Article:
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Bucks Trade Candidate: Dorian Finney-Smith

A two-way wing to (hopefully) help make the Bucks a two-way team

NBA: Milwaukee Bucks at Brooklyn Nets Brad Penner-USA TODAY Sports

With the 2024 NBA trade deadline just a couple days away, the Brew Hoop staff has highlighted potential trades featuring a number of players. As we wind down the series, today we look at one hypothetical acquisition as we explore the idea of adding the Brooklyn Nets’ Dorian Finney-Smith to the Bucks’ roster.


The Player

Dorian Finney-Smith, 30, 6’7” 220 lb., forward

Season averages: 9.1 PPG, 4.8 RPG, 1.4 APG, 0.7 SPG, 0.6 BPG, .412/.383/.700

Michael Scotto of HoopsHype reported Monday that the Bucks have registered interest in Finney-Smith and fellow Net Royce O’Neale in their search for a two-way wing to add at the trade deadline, so there is already real buzz about a potential deal getting done between the two teams this week. There is also some precedent, as the franchises’ front offices have worked together in the recent past with Milwaukee general manager Jon Horst acquiring Jae Crowder from Brooklyn for the cost of five second-round picks almost exactly one calendar year ago.

The Trade

Anyone who has watched the Bucks this season knows that Pat Connaughton’s play has taken his trade value to an all-time low. Acquiring his contract in a potential Finney-Smith trade, however, would save the Nets a significant chunk of change in the long run. Through the end of the 2025–26 season, Finney-Smith is owed $44.2 million, including a $15.3 million player option in the final year of his contract. Over the same period, Connaughton is owed just $28.2 million, also including a player option in the final year. Adjusting that number to $4.6 million per year for three seasons, the Nets could add a veteran on a team-friendly deal or a rookie on a cost-controlled contract, either of which would have value for a young team still determining the direction of its immediate future.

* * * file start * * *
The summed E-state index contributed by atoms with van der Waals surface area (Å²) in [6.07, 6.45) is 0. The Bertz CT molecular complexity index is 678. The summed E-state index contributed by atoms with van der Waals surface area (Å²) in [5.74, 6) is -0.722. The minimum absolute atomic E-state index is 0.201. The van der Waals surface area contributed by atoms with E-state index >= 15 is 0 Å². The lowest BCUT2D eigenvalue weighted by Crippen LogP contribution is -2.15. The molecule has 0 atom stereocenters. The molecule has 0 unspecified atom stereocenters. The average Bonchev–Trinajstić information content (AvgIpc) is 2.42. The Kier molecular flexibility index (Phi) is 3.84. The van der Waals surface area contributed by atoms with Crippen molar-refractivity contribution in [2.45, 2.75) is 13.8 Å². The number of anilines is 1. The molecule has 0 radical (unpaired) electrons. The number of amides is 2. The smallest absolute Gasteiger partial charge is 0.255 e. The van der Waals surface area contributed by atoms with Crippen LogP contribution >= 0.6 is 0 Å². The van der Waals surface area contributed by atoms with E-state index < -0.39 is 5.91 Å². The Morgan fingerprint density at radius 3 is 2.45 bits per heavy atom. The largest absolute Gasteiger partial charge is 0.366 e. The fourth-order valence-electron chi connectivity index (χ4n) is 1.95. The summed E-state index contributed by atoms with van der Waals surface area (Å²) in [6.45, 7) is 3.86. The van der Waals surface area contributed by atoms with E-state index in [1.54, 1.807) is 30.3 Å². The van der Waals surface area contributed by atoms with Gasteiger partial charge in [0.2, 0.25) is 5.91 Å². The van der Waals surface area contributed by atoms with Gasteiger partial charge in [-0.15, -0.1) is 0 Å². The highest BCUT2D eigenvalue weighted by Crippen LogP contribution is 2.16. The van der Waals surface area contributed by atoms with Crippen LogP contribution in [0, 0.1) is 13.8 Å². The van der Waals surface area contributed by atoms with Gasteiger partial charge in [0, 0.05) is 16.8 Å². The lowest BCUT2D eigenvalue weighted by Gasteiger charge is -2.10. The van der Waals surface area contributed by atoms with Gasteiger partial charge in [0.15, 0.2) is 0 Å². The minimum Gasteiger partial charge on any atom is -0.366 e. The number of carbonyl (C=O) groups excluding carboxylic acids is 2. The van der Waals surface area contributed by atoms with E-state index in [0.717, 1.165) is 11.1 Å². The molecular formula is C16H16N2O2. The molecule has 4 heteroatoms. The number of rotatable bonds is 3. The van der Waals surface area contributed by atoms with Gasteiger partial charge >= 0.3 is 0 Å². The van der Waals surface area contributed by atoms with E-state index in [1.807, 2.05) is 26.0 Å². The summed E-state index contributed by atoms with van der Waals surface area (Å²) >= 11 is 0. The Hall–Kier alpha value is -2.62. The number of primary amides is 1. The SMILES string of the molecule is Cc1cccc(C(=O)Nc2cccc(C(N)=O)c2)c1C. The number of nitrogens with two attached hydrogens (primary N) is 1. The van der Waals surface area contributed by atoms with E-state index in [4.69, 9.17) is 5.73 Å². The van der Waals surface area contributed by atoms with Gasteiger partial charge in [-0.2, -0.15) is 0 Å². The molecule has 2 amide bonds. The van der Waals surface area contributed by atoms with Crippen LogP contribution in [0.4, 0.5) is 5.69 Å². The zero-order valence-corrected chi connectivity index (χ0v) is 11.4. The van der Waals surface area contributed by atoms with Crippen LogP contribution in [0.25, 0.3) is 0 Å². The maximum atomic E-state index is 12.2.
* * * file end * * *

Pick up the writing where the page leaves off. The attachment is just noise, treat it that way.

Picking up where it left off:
Coincidentally, that same line of thinking would be reflected in having Robin Lopez’s contract come off the books after this season (Cam Payne’s contract is essentially identical to Lopez’s, so if Brooklyn preferred to add another ball-handler, he could be swapped in instead). The Nets would also have the opportunity to develop a spot-up shooter like A.J. Green into the second coming of Joe Harris to play alongside Brooklyn’s burgeoning star Mikal Bridges and any other high-tier players the organization may look to acquire in coming seasons.

A second-round pick as compensation for adding Connaughton would allow them further draft capital to flip in future trades too—in this case, the 2024 second-rounder that the Bucks own via the Portland Trail Blazers would be more valuable in helping outbid other suitors than Milwaukee’s 2027 second-rounder.

In addition to Finney-Smith, the Bucks would also absorb Trendon Watford and the remainder of the $2 million owed to him over the rest of the season. A partial-season look at Watford to gauge his on-court fit as a potential stretch big coming off the bench could prove useful in the likely event that Bobby Portis is traded in a separate deal this week or at any other point before his three-year contract is up. Milwaukee would have non-Bird rights on Watford this offseason, should they look to bring him back.